Diabetes & Smoking: What You Need to Know

Medical review by Dr. Mike Natter.

Most of us know that smoking is bad for our health. It is less well-known that smoking is especially dangerous for people with diabetes.

This article will outline why smoking is uniquely risky for people with diabetes, and show why quitting can make such a big difference.

Smoking Is Bad for Everyone

Let’s get this out of the way: smoking is awful for everyone’s health. According to the Centers for Disease Control and Prevention (CDC), tobacco use is the leading cause of preventable death in the United States. The life expectancy of regular smokers is “at least 10 years shorter than for nonsmokers.”

Smoking is the leading cause of lung diseases, including lung cancer, COPD, emphysema, and chronic bronchitis. Smoking also contributes to the growth and development of many other types of cancer, including cancers of the mouth and throat, voice box, esophagus, and stomach, among others. Perhaps most importantly, smoking is also known to significantly contribute to cardiovascular disease, including heart attack and stroke.

We’ve known most of this for generations. And yet, about 31 million Americans still smoke tobacco cigarettes regularly, and smoking rates are much higher in many other countries.

Smoking and Blood Sugar Control

Smoking can have a significant effect on insulin resistance, metabolic health, and blood sugar control. 

There is a strong correlation between smoking and type 2 diabetes rates. The FDA reports that “smokers are 30 to 40 percent more likely to develop type 2 diabetes than nonsmokers,” a declaration based on studies like this 2015 meta-analysis of data from millions of patients. Other study has shown that cigarettes have a “dose-respondent” relationship with diabetes risk, which is to say, the more you smoke, the higher the risk. 

Scientists are still working to tease out the causal links that explain exactly how smoking increases diabetes risks. The chemicals from cigarette smoke result in inflammation and oxidative stress that may accelerate glucose intolerance and insulin resistance, as well as exacerbate diabetes-related complications. Recent experimentation in rodents has also suggested that nicotine triggers a “diabetes-like” glycemic dysfunction.

Whatever the details, we do know from many studies that smoking “seems to markedly aggravate insulin resistance” in patients with type 2 diabetes and is associated with worse glucose control in patients with type 1 diabetes. Smokers with diabetes, both type 1 and type 2, have higher A1Cs.

These glucose effects are not immediate – a cigarette is not likely to raise your blood sugar – but the evidence is clear: Chronic smoking leads to a significant deterioration of glycemic control.

Smoking and Diabetes Complications

This is where it gets really scary: smoking dramatically accelerates the development of certain diabetes complications

Cardiovascular Disease

Smoking and diabetes are both huge risk factors for early death from cardiovascular disease, and when they occur in the same body, the two health disturbances appear to reinforce each other in a synergistic fashion. 

A meta-analysis found that people with type 1 or type 2 diabetes that also smoke have a roughly 50% increased risk of early death from a variety of cardiovascular diseases, including heart attack and stroke, as well as chronic conditions like heart disease and heart failure. Remember, that’s on top of the already wildly elevated cardiovascular risks associated with diabetes.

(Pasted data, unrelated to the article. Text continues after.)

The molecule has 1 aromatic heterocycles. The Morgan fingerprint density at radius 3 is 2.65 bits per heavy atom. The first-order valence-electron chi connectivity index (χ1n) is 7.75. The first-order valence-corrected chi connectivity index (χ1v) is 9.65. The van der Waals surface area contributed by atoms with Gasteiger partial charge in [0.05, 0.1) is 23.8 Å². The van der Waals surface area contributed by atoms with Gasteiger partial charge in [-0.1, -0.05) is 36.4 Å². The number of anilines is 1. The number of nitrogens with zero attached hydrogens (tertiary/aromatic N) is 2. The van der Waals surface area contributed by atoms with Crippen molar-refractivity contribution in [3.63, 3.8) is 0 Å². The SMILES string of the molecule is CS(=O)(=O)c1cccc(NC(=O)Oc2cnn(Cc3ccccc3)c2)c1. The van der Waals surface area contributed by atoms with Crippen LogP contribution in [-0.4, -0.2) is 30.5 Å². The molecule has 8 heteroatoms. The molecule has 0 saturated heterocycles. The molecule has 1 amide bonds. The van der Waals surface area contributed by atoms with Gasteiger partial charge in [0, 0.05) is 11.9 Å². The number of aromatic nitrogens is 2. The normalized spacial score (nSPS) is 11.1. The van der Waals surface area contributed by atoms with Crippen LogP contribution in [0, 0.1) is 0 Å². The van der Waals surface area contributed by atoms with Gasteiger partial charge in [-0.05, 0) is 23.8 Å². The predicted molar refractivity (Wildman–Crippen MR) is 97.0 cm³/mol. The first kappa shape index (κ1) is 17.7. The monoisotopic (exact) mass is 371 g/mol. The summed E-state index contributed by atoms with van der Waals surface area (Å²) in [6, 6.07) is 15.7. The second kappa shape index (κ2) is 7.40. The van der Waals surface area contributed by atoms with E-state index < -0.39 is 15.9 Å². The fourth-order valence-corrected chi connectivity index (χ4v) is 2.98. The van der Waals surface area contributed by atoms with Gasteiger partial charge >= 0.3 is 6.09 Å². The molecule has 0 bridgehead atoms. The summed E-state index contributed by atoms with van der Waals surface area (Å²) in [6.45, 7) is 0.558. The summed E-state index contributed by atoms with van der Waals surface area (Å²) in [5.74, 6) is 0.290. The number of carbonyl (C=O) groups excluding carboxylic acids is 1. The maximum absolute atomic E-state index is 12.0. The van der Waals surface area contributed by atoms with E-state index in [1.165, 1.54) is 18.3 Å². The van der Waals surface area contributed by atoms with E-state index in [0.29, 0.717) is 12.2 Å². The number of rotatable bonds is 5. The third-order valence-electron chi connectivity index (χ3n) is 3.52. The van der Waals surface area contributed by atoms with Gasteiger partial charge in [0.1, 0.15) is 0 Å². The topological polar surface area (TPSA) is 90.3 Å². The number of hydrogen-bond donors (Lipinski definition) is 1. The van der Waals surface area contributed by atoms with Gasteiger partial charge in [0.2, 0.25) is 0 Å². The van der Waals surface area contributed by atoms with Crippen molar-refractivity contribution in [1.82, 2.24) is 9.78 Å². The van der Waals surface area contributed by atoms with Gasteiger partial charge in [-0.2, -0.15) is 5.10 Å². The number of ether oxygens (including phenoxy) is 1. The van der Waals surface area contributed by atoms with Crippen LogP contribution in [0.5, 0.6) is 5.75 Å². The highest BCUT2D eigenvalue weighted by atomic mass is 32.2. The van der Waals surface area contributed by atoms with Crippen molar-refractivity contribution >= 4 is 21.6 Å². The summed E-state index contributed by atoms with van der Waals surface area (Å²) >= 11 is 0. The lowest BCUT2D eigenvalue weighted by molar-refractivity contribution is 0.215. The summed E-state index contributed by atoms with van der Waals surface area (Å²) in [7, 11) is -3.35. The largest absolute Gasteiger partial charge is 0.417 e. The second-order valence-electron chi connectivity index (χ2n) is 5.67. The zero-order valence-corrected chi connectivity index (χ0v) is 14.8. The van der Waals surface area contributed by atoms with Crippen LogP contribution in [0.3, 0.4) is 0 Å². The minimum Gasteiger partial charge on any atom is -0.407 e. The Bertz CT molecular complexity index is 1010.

Cardiovascular disease is the leading cause of death for people with diabetes – a risk that is profoundly increased by smoking. This 2017 Finnish study found that smokers with type 2 diabetes were six to seven times as likely to die early of cardiovascular disease than people without either condition.

Kidney Disease

Smoking also accelerates the progression of kidney dysfunction (nephropathy) in patients with diabetes. Kidney decline is one of the most uncomfortable (and ultimately deadly) complications of diabetes.

A 2019 meta-analysis of 13 studies found that people with type 2 diabetes who smoked were about twice as likely to develop microalbuminuria, an early sign of kidney disease, as compared to those who didn’t. The analysis indicated that smoking was a more significant risk factor than many other health parameters, including glycemic control, age, cholesterol, and weight.

We find similarly enhanced risks in type 1 diabetes. In a study of 943 patients with T1D, current smokers were about four times as likely to develop microalbuminuria. A larger Finnish study found that the effect was somewhat less dramatic, but the risk still nearly doubled. It also determined that the risks increase along with smoking volume.

Other Complications

Smoking may also increase the risks of other complications:

Several studies have identified an association between smoking and diabetic neuropathy. The connection seems stronger in patients with type 1 diabetes. 
Smoking also accelerates the development of diabetic retinopathy in type 1 diabetes, but apparently not in type 2.

Cannabis (Marijuana) and Diabetes

How about smoked cannabis (marijuana) and diabetes outcomes? The evidence is less than clear. Here’s a quick review of what researchers believe:

Marijuana smoke does contain carcinogenic compounds, many of which are also found in cigarette smoke. But there is little evidence that marijuana triggers major long-term health problems, including lung cancer, perhaps because cannabis users typically smoke far less per day than cigarette users. Regular marijuana smokers, however, do experience higher rates of bronchitis and lung irritation.

It’s unclear if cannabis products have a negative effect on glycemic control. A 2020 review concluded that cannabis may negatively impact the metabolism, but the evidence was rated as merely “poor to fair” quality. Unlike cigarette smoke, cannabis is not believed to contribute to the development of type 2 diabetes.

It’s also important to note that cannabis is associated with an increased risk of DKA for patients with type 1 diabetes. That is partially due to the known risk of cannabis hyperemesis syndrome (CHS), but potentially also to the effects of intoxication.